Armenia at the crossroads between Russia and Turkey

Turkey, in turn, while blaming Russia for the war, voting against Moscow’s annexation of Crimea and supplying Bayraktar drones to kyiv, refuses to join the West’s sanctions policy against Russia, most likely to reap some benefits by circumventing these sanctions, as it does during the West’s measures against Iran. In addition to these acts of political juggling, Turkey has become the main mediator between Russia and Ukraine; the first attempt to bring together the foreign ministers of Russia and Ukraine did not yield any results, but the Turkish foreign minister, Mevlut Çavusoglu, continues his strenuous efforts through a diplomatic shuttle between Kyiv and Moscow.

Armenia is caught in the middle of this enigma. The European Union’s promise of a €2.6 billion economic aid package and President Joe Biden’s insistence on President Erdogan to enter into negotiations with Armenia to improve relations and lifting its blockade have encouraged Armenia’s western tendencies, although Yerevan does not have too much leeway to veer west without offending Moscow. So far, Armenia has come out unscathed with a vote in favor of the Russian position in the Council of Europe and abstentions in other forums.

Public demonstrations in Armenia are also in line with Yerevan’s neutral stance. A demonstration was organized by the European Party of Tigran Khzmalyan in the presence of Ukrainian officials condemning the war. The other was held outside the Russian Embassy, ​​during which the old Soviet flag was raised, with speakers demanding that Armenia become a member of the Union State with Russia. On a positive note: the government’s tolerance in allowing these two contrasting demonstrations reinforces Armenia’s democratic credentials.

This issue has been raised recently by pro-Moscow political circles in the country, first by former President Robert Kocharyan and more recently by oligarch and benefactor Ruben Vardanyan. This movement has the potential to become a strong political trend, should Russia win a decisive victory in the current war. Belarusian President Alexander Lukashenko had previously said dismissively who cared about Armenia and that it ultimately had no choice but to join Russia as a member of the Union.

Armenia’s devastating defeat in the 44-day war had a negative impact on people’s perception of the country’s survival as a sovereign state. Some even posed the question publicly to government officials, asking if joining Russia was on the agenda and the answer was no.

Armenia is negotiating with Turkey and so far some positive signals have emerged from these talks. For some discouraged critics and analysts, Armenia’s future is shaped in black and white. They believe that for Amenia to survive, she must make a choice between joining Russia or becoming Turkish vilayet.

Pietro Shakarian and Benyamin Poghosyan published a joint article outlawing three choices for Armenia’s survival as a sovereign state: 1) preservation and protection of the Armenian population on the historic Armenian homeland, 2) military harmonization Russian-Armenian and 3) the restriction of the Turkish economy. penetration and control of the Armenian Republic.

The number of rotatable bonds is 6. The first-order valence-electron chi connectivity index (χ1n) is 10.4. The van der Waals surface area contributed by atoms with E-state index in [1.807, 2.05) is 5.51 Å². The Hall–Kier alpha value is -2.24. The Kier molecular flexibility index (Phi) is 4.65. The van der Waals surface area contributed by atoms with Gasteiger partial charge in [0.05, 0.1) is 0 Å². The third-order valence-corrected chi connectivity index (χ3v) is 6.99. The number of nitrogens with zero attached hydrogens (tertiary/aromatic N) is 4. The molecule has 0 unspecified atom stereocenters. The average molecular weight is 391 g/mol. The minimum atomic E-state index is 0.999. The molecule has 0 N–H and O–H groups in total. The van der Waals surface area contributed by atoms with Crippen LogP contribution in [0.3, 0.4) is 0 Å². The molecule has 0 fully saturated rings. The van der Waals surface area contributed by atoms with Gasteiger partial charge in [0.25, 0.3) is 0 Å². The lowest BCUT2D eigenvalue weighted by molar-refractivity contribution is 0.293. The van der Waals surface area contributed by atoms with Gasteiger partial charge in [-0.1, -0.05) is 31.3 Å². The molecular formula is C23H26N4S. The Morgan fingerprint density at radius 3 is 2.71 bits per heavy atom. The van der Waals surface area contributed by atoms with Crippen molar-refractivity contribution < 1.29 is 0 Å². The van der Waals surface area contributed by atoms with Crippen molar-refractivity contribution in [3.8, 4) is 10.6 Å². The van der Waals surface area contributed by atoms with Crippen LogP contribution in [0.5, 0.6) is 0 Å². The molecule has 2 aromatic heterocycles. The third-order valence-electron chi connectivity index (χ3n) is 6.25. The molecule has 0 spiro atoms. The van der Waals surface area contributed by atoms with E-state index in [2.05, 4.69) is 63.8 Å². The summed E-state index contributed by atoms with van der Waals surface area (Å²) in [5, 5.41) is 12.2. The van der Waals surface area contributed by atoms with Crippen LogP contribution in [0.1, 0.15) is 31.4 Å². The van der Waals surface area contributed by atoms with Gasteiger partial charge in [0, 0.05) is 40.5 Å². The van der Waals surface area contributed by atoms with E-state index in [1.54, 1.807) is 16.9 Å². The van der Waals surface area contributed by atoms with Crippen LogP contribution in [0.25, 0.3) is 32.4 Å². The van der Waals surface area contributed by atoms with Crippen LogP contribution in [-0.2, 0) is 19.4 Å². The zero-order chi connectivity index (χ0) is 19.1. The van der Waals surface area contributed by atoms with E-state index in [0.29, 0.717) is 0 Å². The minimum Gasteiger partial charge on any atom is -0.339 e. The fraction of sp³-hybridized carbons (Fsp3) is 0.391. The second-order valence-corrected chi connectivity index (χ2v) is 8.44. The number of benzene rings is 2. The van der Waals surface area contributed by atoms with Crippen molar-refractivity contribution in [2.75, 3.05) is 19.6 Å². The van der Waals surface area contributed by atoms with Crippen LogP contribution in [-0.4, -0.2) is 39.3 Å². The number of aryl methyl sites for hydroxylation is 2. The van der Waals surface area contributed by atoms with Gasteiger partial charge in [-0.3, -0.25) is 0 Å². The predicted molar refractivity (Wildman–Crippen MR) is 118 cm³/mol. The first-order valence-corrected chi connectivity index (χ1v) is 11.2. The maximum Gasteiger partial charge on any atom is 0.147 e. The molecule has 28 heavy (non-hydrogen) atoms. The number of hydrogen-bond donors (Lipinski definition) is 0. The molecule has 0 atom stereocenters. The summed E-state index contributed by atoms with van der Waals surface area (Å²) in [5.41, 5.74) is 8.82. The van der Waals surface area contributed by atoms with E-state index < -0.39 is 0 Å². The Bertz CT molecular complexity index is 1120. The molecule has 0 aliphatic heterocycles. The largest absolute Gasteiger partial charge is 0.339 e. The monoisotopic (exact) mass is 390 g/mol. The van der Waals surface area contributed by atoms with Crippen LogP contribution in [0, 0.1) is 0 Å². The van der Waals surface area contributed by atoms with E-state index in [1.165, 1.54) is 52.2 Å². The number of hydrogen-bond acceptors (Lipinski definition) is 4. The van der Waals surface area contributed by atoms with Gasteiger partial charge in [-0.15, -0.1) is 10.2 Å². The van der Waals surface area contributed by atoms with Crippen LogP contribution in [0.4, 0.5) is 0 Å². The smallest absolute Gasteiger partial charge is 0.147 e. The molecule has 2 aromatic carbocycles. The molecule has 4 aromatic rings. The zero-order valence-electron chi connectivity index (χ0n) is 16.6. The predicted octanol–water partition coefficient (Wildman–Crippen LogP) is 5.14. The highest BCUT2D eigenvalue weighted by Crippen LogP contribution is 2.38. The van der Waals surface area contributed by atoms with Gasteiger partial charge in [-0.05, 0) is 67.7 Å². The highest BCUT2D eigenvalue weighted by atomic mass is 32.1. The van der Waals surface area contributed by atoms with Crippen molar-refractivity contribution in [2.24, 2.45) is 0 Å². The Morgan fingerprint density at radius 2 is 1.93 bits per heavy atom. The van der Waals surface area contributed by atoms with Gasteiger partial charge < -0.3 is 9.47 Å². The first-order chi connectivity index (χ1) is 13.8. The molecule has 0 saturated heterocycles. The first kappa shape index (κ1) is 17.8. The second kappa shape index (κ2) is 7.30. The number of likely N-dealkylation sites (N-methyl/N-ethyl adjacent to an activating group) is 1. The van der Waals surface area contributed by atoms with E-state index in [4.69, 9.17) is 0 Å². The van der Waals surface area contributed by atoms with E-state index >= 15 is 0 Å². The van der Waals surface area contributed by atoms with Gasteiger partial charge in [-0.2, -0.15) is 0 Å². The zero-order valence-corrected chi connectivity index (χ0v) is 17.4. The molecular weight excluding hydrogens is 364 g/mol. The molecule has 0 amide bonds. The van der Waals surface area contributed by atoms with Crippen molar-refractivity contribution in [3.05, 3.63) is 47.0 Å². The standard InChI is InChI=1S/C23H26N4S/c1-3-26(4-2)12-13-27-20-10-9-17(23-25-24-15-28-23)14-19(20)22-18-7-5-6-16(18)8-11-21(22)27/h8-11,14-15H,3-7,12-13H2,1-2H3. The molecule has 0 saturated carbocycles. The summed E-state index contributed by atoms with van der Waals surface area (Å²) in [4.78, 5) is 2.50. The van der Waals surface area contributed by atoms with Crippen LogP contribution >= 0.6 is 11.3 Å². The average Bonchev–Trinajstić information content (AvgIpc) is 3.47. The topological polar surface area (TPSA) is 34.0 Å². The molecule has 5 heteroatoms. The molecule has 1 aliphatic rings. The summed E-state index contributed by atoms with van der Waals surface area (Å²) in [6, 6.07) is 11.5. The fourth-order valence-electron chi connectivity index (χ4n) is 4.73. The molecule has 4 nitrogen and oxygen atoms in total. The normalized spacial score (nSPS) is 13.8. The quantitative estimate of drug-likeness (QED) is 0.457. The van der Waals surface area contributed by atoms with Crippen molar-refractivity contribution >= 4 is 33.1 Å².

It’s debatable how these recommendations can be realized, but what’s most interesting is that the authors provide statistics that gauge public sentiment and provide guidance as to which policies have a better chance of succeeding. Thus, they write: “The results of recent polls by the International Republican Institute reflect the growing popular mood. Forty-six percent of Armenians agree that their country is not moving in the right direction, a blow to the current leadership of the republic. Of those polled, 88% said the main national security threat Armenia faces is the Turkish Republic. Only 5% say Armenian-Turkish dialogue is necessary, while the vast majority say the government should instead invest its greatest effort in strengthening Armenia’s strategic security alliance with the Russian Federation. The poll results echo popular sentiments on the streets of Yerevan, as residents express comfort with the regular flights of Russian MiG-29 fighters above the skies of the Armenian capital. On the other hand, the “new era of peace” proclaimed by the government with Turkey has caused considerable concern, even apprehension, among the population, given not only the memory of Turkey’s direct involvement in the war of Karabakh of 2020, but also of the Armenian genocide of 1915, which Ankara still denies.

Considering that Armenia is in a federation with Russia, many assume that it will survive, if the Russian Federation proves that it is not a crumbling empire as some assume. But with its meager resources, Armenia cannot wield more influence than Belarus or Kazakhstan and will be treated cavalierly by Moscow.

The mirror image can be expected in any structure in the West, again due to Armenia’s economic fragility. One lesson should be Greece-Turkey relations within NATO. There, Greece has compromised its sovereignty and is treated as an outsider. Armenia cannot hope to do better.

One thing is certain: there is confusion in public opinion about the political direction that Armenia must take to survive. If we believe in historical determinism, it is the perfect reproduction of a situation that Armenia has faced on several occasions during its long and arduous history. Whenever such disarray has occurred, with different groups pulling Armenia’s national policies in different directions, Armenia has lost, the resulting fatalism leaving only hope that Armenia can be revived one day.

It is time for visionary leadership to emerge either from the ranks of the current government or through a combination of forces to be able to chart a realistic and achievable future. Otherwise, we will be lost at a crossroads between Russia and Turkey.

Sharon P. Juarez